This Is Changing My Brain: John W. Love, Jr. in Alaska

By Lynn Trenning

John W. Love, Jr. had a short month to prepare for his eight-week Rasmuson Foundation art residency at the Anchorage Museum in Alaska in the fall of 2014. His approach? He entered the arena with five senses on alert, to absorb the innuendo and plethora of phenomena with which he intersected. 

Love, who served McColl Center art residencies in 2001 and 2012, is the second McColl Center alumni artist to participate in the Rasmuson residency. He knew going into it and embraced early on that the residency’s goal was for artists from the lower 48 states to absorb and influence the culture, rather than rush to finish a particular project.  Julie Decker, the Anchorage Museum’s director and CEO, explained she didn’t impose an agenda on the residency because she understands that is not how the creative process works.

As an experienced resident artist Love is attuned to evaluating what is available, and calibrating expectations according to his resources, so that’s what he did.  He was provided with a suite at Duke’s 8th Avenue Hotel in Anchorage, a desk, WiFi, and access to a trove of historical archives.  And he had 8 weeks of time.  He decided he would spend it writing, exploring, searching, listening, and responding.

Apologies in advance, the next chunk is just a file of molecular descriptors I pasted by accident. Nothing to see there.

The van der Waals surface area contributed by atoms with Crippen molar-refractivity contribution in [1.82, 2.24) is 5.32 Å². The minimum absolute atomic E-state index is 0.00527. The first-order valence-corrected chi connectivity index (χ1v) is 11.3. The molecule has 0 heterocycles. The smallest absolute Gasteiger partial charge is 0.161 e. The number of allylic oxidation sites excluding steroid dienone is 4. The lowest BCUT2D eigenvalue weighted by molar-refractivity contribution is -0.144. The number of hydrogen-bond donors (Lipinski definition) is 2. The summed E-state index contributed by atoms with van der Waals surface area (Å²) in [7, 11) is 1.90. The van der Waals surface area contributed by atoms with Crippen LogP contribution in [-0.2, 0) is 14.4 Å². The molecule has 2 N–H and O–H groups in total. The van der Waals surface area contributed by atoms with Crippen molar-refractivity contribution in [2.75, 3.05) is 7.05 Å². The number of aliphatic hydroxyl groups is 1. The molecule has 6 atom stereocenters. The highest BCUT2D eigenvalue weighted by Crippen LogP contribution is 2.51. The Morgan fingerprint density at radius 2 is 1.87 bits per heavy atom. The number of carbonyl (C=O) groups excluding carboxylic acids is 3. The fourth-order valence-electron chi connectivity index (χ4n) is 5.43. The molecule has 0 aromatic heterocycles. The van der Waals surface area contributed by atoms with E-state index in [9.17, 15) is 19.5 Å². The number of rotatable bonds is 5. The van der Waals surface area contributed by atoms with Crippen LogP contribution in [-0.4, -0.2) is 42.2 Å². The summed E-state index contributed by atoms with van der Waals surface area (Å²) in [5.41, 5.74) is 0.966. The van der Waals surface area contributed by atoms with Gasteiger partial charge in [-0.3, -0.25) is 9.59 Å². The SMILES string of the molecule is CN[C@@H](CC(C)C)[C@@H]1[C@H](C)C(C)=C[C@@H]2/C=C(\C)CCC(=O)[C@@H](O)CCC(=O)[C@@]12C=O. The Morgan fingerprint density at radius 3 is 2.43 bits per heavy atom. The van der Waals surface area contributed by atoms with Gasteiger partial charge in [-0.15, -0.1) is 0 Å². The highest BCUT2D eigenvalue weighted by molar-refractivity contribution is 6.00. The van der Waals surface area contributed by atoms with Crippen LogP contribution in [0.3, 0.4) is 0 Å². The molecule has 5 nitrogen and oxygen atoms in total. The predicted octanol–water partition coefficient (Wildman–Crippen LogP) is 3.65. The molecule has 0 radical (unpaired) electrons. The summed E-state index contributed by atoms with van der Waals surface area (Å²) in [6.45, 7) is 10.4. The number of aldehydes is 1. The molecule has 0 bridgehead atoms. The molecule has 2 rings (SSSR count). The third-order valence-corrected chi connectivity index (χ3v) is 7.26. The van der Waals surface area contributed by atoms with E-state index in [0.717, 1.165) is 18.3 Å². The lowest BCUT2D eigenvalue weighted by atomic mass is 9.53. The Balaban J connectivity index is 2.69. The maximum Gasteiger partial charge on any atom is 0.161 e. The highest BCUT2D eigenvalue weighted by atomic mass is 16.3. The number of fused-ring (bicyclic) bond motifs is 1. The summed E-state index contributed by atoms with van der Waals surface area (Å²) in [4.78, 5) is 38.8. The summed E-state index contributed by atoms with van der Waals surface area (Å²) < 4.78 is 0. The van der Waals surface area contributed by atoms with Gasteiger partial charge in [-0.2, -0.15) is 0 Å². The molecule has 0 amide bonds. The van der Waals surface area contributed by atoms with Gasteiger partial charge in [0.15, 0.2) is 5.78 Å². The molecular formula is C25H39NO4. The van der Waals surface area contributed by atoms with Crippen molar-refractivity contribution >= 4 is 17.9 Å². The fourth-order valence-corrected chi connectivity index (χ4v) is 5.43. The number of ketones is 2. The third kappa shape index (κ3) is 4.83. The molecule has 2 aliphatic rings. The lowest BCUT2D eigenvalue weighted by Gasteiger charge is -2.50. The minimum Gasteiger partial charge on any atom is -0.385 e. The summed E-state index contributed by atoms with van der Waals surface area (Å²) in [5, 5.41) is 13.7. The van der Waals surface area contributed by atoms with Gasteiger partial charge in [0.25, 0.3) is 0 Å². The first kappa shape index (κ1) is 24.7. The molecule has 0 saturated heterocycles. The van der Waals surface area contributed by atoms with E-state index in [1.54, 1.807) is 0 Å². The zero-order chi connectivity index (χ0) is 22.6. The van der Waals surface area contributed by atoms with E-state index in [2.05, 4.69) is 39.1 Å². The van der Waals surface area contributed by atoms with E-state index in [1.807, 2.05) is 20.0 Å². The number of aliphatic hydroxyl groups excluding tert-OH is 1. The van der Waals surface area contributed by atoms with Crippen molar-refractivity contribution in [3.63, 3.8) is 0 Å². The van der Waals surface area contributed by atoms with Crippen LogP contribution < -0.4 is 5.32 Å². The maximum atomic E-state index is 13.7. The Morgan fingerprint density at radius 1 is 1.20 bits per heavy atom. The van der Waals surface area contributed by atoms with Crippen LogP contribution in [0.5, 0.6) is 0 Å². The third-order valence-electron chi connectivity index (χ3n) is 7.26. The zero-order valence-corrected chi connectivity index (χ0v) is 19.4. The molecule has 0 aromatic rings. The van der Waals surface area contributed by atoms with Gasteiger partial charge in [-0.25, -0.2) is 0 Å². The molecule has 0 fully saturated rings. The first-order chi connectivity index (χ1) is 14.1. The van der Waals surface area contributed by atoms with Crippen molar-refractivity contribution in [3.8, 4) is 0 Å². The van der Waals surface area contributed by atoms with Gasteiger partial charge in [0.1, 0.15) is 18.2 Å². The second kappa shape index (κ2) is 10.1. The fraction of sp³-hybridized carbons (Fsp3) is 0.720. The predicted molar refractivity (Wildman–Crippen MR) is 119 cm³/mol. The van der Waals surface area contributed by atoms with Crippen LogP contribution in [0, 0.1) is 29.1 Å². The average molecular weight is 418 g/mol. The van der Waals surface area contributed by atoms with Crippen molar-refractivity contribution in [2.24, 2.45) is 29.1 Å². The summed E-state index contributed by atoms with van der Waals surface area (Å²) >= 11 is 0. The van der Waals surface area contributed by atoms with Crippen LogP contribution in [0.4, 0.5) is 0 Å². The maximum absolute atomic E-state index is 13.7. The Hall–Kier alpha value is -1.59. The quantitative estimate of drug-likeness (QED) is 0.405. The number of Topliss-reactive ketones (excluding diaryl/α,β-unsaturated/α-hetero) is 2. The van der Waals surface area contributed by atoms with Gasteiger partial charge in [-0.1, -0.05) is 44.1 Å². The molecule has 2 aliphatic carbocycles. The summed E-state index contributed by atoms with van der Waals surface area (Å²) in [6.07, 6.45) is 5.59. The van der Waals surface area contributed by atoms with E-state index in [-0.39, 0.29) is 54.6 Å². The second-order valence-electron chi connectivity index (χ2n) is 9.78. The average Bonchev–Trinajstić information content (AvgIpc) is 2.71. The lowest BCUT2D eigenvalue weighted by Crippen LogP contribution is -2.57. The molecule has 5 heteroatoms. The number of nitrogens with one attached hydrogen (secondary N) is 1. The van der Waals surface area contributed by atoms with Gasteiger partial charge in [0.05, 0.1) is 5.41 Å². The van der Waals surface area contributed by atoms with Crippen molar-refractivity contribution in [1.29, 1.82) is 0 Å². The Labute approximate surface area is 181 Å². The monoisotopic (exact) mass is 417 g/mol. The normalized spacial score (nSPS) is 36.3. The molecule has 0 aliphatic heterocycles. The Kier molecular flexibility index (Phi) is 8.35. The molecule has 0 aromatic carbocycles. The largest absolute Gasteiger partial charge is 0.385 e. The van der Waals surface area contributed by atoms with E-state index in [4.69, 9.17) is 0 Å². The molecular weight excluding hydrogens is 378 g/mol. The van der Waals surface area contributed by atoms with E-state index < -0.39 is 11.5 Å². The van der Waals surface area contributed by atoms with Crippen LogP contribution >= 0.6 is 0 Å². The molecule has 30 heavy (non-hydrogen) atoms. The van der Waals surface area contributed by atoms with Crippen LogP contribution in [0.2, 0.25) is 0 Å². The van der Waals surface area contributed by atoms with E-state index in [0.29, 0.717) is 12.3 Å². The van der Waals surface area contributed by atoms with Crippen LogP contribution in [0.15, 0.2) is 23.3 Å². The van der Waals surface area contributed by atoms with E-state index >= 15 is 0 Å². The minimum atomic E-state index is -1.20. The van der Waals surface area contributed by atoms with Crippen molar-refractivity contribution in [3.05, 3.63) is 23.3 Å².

His artistry is complicated. Love is an observer, a chronicler, a wordsmith, and a believer in process. He works with fabric, string, salt and alum crystals.  His musings are embodied in characters that continuously emerge from his self.  For instance, The Perpetually Pregnant Man shows up often – in performance work, and as a narrative voice in straight poetic prose.  He is often unannounced, and went unnamed for a good part of his existence. Love is the vessel through which he speaks, and while vestiges of Love adorn The Perpetually Pregnant Man, as well as his other characters, they are not one and the same.

John W. Love, Jr. as The Perpetually Pregnant Man


Here’s a view into Love’s creative process:  he’s struck by something poignant, and then that poignant thing beautifully haunts him.  “It can be a sight, a sound, a vision, something that sparks something; it can be a feeling,” he reveals.  Love has learned that committing the haunting to paper too soon can be debilitating.